It was a bit awkward to be discussing basketball during Brad Stevens’ pregame media availability before the Boston Celtics take on the Miami Heat.
That’s it seemed the entire country stopped with news of protesters storming the Capitol building in Washington D.C. on Wednesday afternoon.
Even the Celtics coach, while trying to prepare for an opponent that knocked them out of the Eastern Conference Finals last season, was fixated on coverage from the crisis.
“Yeah, I watched it all. I’m sure our players watched it all, I’m sure everybody’s watched it all,” Stevens told reporters to open up his availability.
“I guess my reaction is sad. I guess the way that I look at it is, I think we all hope that the people we elect to lead us, are supposed to be modeling leadership, will do so in a way that in a way that is motivated by serving others by showing compassion, by acting gracefully. And instead, we elected a president, who luckily is on his way out, and others, that have not showed that kind of grace. It’s been consistent and they just operated in a ‘win at all costs’ attitude. Our sports world is a lot less important, obviously, but I always thought if you operate at a ‘win at all costs’ attitude it’s going to be a pretty unfulfilling ending. And in this situation, a disgraceful ending. And so I’m looking forward to two weeks from now, as I know a lot of other people are too.”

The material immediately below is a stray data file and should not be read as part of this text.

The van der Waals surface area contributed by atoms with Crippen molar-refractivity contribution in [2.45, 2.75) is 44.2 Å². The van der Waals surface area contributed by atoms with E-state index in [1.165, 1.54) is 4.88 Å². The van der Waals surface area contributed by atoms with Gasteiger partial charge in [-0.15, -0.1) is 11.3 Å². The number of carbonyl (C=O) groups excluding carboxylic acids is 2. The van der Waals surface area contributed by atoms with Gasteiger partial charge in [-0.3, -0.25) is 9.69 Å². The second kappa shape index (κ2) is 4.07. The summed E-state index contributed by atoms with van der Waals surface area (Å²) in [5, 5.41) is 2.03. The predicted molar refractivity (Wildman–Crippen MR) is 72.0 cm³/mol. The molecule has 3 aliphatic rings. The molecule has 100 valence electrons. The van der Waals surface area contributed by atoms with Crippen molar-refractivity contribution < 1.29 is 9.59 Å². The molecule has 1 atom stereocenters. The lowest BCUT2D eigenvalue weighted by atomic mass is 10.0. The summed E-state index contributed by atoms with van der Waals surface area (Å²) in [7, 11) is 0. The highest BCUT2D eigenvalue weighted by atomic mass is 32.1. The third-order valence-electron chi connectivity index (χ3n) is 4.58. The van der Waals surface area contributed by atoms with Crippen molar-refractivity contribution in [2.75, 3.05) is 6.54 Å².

Stevens, of course, was referring to Jan. 20, when president-elect Joe Biden is scheduled to be sworn into office.
He said that while the Celtics have not yet had a team discussion about what’s happening in D.C., it’s been a “heavy 48 hours” for the group as they discussed news from the Jacob Blake case and the importance of the Massachusetts police reform bill members of the Celtics have a vested interest in.
“My own personal takeaway is the same as many of you, that we have a long way to go,” Stevens said.
“My own personal belief is that two weeks from now we’ll be in a better spot, but also recognizing that we have a long way to go.”